It's Lonely at the Top
Written by guest blogger Tracey Sloan.
It's lonely at the top. I used to hear that phrase, and think "Really? You got THAT far, and now you're complaining?!" Fast forward a few years (okay, two decades), and I hate to admit it, but, it's lonely at the top.
I am in a senior leadership role in the transportation industry. Not so senior that I have my own floor, or even keys to the Head Master Chef's Boardroom. But I am invited to the table, and I have a role and a team that allows me to dream big and create something absolutely fantastic for the future.
In years past, I was a little spoiled. I'd led communication, change, strategy, operations, training...well, all sorts of teams. In most of those occasions, I grew up through the ranks, and had plenty of time to invest in building great, productive and positive relationships. Relationships I could tap into in a pinch, for a word of encouragement, or a quick cup of Joe to talk through a challenge du jour. And my team, who'd I'd essentially grown up with, was there for me, anytime and always, and me for them. I got to a place where I could just share an outcome needed with a direct report, and BOOM, they delivered, just like that. On time; high quality; minimal guidance required. Guess you could say I was livin' the dream, from a leadership perspective.
In my new role (four months or less; still a babe in these woods), I know no one. Goose-egg. Came to the company new to everyone; no familiar faces or places in sight. I was fortunate enough to meet a small handful of people in my interview process, and in the first couple of weeks, I began to build a small tribe. Unfortunately, they have day-jobs, too, and can't be there at my beck and call, just because I'm feeling lonely or need a little encouragement or peer interaction. One of them even made clear that this was not a role he was even remotely interested in playing. Um, okay.
So lest you think I'm just crying in my proverbial Wheaties, there's a positive angle and some light coming (because living in darkness is just not my thing). While it's been difficult to navigate this career change, I've grown a tremendous amount in just four months. I've learned that all workforce cultures have their ups and downs, their smiles and frowns. I've learned there is always good to be discovered, and bad to be worked through. Pursuing perfection is a waste of time and life. I've learned I do much better when I remain present, and embrace the now. If you stay hopeful, and encouraged, good things will come back to you, even when you aren't sure how that's going to happen.
Recently, I had several back-to-back, high-stakes, high-visibility meetings and deadlines. Testing the new kid, I get it. They were all hitting at once, and there's only one me. Out of sheer and utter necessity, I had to let go of one of my deliverables, because I knew it would go to pot out of sheer neglect. So, after weighing my options, I took an uncalculated risk and delegated 100% of my very first All Hands to my direct reports. It had been years since they'd all been together in one place, so this was an important event. I challenged them to work together and design an event that would be informative, interactive and inspirational. I warned them that I would essentially just be showing up, and they'd be fully running the show. I then proceeded to work ridiculous hours on making sure the other efforts I was managing were on track.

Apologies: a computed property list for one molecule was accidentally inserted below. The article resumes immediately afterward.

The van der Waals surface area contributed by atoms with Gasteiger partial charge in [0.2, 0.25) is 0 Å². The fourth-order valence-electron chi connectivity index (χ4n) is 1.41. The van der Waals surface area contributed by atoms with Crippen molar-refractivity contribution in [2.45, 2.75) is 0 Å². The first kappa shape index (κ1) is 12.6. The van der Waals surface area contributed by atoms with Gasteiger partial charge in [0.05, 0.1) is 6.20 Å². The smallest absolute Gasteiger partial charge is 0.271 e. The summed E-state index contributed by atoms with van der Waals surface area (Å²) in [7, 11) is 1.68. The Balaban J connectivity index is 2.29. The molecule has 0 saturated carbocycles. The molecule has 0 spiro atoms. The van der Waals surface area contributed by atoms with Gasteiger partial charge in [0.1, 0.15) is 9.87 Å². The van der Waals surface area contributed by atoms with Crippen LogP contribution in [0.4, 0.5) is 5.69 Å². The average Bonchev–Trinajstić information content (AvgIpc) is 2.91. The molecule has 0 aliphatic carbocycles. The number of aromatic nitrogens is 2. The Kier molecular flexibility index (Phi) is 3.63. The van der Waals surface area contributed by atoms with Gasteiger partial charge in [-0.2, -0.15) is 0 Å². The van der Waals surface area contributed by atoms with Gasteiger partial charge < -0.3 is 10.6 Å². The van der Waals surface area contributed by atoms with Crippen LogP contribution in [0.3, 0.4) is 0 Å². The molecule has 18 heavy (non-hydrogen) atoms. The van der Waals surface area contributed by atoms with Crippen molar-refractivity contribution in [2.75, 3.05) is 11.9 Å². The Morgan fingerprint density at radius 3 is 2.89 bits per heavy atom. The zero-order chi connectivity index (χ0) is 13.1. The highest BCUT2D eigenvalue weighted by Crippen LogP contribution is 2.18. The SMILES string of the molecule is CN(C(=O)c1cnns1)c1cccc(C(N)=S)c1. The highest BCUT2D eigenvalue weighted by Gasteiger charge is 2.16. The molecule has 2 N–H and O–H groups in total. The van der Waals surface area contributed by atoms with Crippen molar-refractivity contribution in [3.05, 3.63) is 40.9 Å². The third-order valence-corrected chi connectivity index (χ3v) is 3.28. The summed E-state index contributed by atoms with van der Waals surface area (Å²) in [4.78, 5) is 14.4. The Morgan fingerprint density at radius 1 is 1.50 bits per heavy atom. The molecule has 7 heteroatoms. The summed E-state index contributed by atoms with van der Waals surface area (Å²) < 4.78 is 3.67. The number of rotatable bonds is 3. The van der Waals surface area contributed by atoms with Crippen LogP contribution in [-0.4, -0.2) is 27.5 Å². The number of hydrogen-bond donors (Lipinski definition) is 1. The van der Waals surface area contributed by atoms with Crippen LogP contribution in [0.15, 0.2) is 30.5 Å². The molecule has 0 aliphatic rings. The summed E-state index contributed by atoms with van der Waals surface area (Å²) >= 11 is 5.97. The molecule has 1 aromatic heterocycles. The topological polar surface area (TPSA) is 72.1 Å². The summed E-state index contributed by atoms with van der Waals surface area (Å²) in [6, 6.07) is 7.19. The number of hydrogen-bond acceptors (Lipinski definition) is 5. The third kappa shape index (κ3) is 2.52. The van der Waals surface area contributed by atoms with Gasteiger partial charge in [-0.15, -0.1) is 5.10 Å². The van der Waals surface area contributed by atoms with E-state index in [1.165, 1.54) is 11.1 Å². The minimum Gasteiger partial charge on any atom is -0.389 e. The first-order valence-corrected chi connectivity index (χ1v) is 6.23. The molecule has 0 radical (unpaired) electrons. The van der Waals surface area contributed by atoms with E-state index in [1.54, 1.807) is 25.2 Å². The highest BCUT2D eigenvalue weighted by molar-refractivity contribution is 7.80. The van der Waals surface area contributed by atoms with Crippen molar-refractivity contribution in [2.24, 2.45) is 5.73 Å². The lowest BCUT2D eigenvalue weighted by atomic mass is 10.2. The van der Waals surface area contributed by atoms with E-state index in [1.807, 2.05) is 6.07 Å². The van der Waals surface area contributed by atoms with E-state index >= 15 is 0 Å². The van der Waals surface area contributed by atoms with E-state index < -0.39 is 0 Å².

When my team arrived early to set up for the big day, I was finishing up my last big meeting, which unfortunately ran two hours late, and both meetings were in the same room. This reduced their set-up time to seconds, not minutes, with eager-beavers waiting in line to get in. I prepared myself mentally for a complete debacle, realizing it would be my fault if it tanked, for leaving them in a lurch. Boy, was I wrong. The team didn't miss a beat; they put on an amazing show. The team was engaged, thinking and laughing-out-loud, like never before. Prior to this, I'd experienced my team more as a group of talented solo artists, and here they were working together, as a thoughtful and free-flowing symphony, with all but a standing ovation at the end.
Here I gave them this task out of pure necessity, and they delivered something magical, better than I could ever have imagined. The lesson was on me. I learned to trust that your team has your back, even if they're just getting to know you. That they can take - and even welcome - a challenge. That home runs happen when people are inspired, not over-coached. And that Stephen Covey was right when he said people will rise to whatever expectations you set. I just needed to get out of their way.
Since this day, I've seen my team through a whole new lens. I think we've gained mutual respect and understanding, and see the value of the diverse gifts each person on the team brings to the table. I give them more space, and greater degrees of freedom to lead. In response, they are lighter in their steps, stronger in spirit and leading with a renewed sense of creativity and determination. And me? Well, let's just say, it's not so lonely at the top anymore.